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African Renaissance Conference 2017

                                                  

     

    Connecting Within and Across Africa

    One of the most important factors in Africa’s future development will be increasing cross-border trade, both within Africa and with the rest of the world. That means solid road and rail networks that span regions, and indeed, the continent.
     

    There are already a number of trans- African highways, and several, like the Lagos-Abidjan highway through West Africa, already include expansion plans. A quick look at the map suggests that the
    highway network provides good access for road travel all across the continent. But appearances can be deceiving. Road quality is very patchy on these highways. While some offer a good transport route,
    others are in such bad repair that they are essentially unusable. One example is the Beira-Lobito corridor. In the view of our experts this stretch of road isn’t an available freight route at present, with
    some sections unfinished and others frequently subject to floods. However, in the future it could develop into a viable corridor.
     

    What about Rail?
    Regional integration with new rail lines and the extension of existing tracks has started in southern and eastern Africa. South Africa is collaborating with Swaziland on a joint rail project. In the East, Tanzania is working with neighbours Rwanda and Burundi on plans to link the gateway city of Dar es Salaam with Kigali in Rwanda and Musongati in Burundi. And Kenya is already connected to neighbouring Uganda via rail. But rail integration in the west is nearly non-existent.
     

    Gateways to the Rest of the World
    While transport within Africa is important, so is getting the continent connected to the rest of the world. That’s where gateways – ports and airports – come in. Ports are by far the most important entry point to the African continent with most goods travelling by ship, but there aren’t enough ports to handle existing traffic, much less allow for growth. That’s set to change. There are currently plans to build or significantly expand five ports – in the west at Barra do Dande (north of Luanda) and Lobito in Angola, and Lekki in Nigeria, and in the east at Lamu in Kenya and Musoma in Tanzania (see map on page 24). While these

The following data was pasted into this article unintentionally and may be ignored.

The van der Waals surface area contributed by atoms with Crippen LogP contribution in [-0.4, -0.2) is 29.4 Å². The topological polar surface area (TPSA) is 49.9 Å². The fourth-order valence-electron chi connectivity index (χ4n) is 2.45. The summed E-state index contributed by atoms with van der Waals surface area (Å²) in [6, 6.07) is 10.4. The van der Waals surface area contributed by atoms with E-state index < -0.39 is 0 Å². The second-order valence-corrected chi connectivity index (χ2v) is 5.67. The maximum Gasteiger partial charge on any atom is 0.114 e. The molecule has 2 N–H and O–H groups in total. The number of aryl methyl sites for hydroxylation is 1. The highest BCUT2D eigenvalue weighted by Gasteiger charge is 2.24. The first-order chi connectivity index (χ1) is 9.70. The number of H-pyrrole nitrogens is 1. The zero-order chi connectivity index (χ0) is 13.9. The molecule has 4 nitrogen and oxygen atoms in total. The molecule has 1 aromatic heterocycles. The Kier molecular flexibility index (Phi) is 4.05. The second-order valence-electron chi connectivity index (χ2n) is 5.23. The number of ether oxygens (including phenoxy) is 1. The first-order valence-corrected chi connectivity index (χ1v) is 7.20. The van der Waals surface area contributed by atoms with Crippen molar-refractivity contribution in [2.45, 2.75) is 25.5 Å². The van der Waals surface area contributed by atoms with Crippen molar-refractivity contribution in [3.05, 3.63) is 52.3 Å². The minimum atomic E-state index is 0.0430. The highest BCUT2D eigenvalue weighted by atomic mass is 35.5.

projects will be a big step in the right direction, demand is rising even faster and congestion will remain.
    In the South, Durban is indisputably the number one port – not only in southern Africa, but the whole of the continent. In North Africa, by far the most important shipping route is the Suez Canal in Egypt.
    The transhipment centre of Port of Said has emerged as a state-of-the-art facility since it began operations in 2004, serving the Mediterranean as well as the entrance of the Suez Canal. East and West Africa have a number of competing ports, but there are big issues with capacity and efficiency. While the
    western African coast includes several larger ports, it still lacks a clear maritime hub. One strong contender for the role was the Port of Abidjan in the Ivory Coast, but a local political crisis in 2011
    has had a negative impact. Another competitor, the Lagos Port Complex, offers direct access to the large Nigerian market, but it is massively congested. This picture could shift after 2016, when a new deep-sea port at Lekki in Nigeria is due to be completed. The Port of Tema benefits from Ghana’s political stability, but it currently has severe capacity constraints. Long waiting times pose security risks for ships. As Africa grows, all of these ports will need to decrease congestion and become more efficient. On the east coast, Mombasa in Kenya and Dar es Salaam in Tanzania compete as the preferred maritime “gateway into
    East Africa”. Congestion in Mombasa has led to some shippers shifting to Dar es Salaam, but the port is now also congested and faces issues around clearing through customs efficiently. New railway connections between Dar es Salaam and Rwanda, Burundi and Uganda are planned, which could help
    goods move through faster. Similarly, in Kenya there are plans to build a new access road and railway link to better connect the Port Mombasa container terminal and existing port network to the hinterland.
    Africa has a number of international airports for passenger traffic across the continent. The busiest ones are 8OR Tambo International Airport in Johannesburg, South Africa (capacity of almost 21 million passengers annually) and Cairo International Airport in Egypt (13 million passengers annually). Africa’s trans-continental highway network looks better on paper than on the ground. It’s a real constraint for transport and logistics companies. Rail connections are lacking too, but a number of projects to improve regional connectivity are underway


    Extract from ‘Africa gearing up’
    The report ‘Africa gearing up’ was created in close collaboration between PwC and Econometrix, South Africa’s leading independent economic consultants and supported from independent industry
    experts.
     

    1. http://www.pwc.com/gx/en/transportation-logistics/publications/africa-infrastructure-investment

     

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    Contacts
    Andrew Shaw: PwC Transport & Logistics Leader for South Africa Office: + 27 11 797 5395
    Email: Andrew.shaw@za.pwc.com
    OR
    Lindiwe Magana, Media Relations
    Manager
    Office: +27 11 797 5042
    E-mail: lindiwe.magana@za.pwc.com